People Whose Reputations Were Unjustly Destroyed

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Often, what constitutes deplorable behavior is determined by the sociocultural and sociopolitical norms of a particular time period. All of the people on this list were publicly condemned in their own time for offenses that most people would consider forgivable within the societal value systems of contemporary Western culture. But in their time, they suffered for reasons often beyond their control…

10. Alan Turing

British mathematician Alan Turing developed a test that could arguably be used to demonstrate the vulnerabilities of artificial intelligence, and he did it before the contemporary concept of artificial intelligence even existed. In the Turing Test, a human judge who is placed in isolation has two conversations, one with a human and one with a machine. If the judge cannot determine which of his or her fellow conversationalists is human, then the machine has passed the Turing Test. Critics of contemporary artificial intelligence technology may actually take solace in Turing’s work. As of 2020, no machine has passed the Turing Test.

Turing was most famous for his work as a cryptanalyst (codebreaker) during World War II. He decoded the German army’s cipher machine, Enigma. A cipher is a message wherein letters in individual words or phrases have been changed to ensure secrecy. Enigma’s messages were doubly encrypted. The words in the original messages were replaced with code words, and then the coded messages were turned into ciphers. Historians estimate Turing’s work shortened the war by two years, and he saved 14 million lives. His achievements were celebrated in the 2001 movie Enigma.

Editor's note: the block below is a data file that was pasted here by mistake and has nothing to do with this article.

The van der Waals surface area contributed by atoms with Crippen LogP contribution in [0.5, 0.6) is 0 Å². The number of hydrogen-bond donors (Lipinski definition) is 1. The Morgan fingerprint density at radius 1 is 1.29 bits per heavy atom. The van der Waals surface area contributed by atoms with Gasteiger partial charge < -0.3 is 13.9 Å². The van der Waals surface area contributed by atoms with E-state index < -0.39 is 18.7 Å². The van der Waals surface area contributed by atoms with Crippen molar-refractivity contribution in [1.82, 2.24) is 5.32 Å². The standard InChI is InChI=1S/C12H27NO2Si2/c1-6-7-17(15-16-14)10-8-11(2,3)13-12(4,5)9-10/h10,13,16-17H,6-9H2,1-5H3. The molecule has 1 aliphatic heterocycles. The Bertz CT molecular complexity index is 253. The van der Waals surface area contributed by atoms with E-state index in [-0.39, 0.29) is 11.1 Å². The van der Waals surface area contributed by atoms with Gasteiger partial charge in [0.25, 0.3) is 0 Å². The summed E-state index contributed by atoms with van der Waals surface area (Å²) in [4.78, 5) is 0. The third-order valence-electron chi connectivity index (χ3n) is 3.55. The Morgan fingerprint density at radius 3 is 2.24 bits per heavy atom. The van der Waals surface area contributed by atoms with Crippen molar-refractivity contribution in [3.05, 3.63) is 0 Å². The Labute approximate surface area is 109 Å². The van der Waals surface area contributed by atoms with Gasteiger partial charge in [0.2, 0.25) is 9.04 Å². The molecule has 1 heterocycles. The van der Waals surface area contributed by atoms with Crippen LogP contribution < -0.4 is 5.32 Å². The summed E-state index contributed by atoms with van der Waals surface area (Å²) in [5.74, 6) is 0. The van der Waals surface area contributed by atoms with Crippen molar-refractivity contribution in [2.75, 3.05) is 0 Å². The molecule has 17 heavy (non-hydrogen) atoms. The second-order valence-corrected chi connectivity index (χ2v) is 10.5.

If Turing’s work was famous, his personal life was infamous. He was convicted of “gross indecency” for his consensual sexual relationship with a 19-year-old man. (“Gross indecency” was the British legal term for homosexuality. Homosexuality was illegal in Britain until Parliament passed the Sexual Offenses Act of 1967.) Upon his conviction, Turing was sentenced to chemical castration, a physically painful and emotionally damaging “treatment” intended to suppress his sexual urges. In 1954, he commited suicide by cyanide poisoning. In 2013, he was posthumously pardoned by Queen Elizabeth II. The 2014 movie The Imitation Game is a celebratory, sympathetic portrayal of Turing’s life.

9. Humphrey Bogart

The House Un-American Activities Committee (HUAC) was formed  by members of the American Congress’ House of Representatives in 1938. Those members were dedicated to finding Communists in America. As the Cold War between USSR and the United States intensified, communists in America were unfairly represented as valuing Russia’s sociocultural and sociopolitical goals more than America’s. From 1939 to 1945, HUAC subpoenaed any public figures whom its members suspected of surveillance on behalf of the Russians or membership in the American Communist Party. “Friendly” witnesses provided committee members with the names of professional colleagues who might be Communists. “Unfriendly” witnesses refused to provide the committee with information.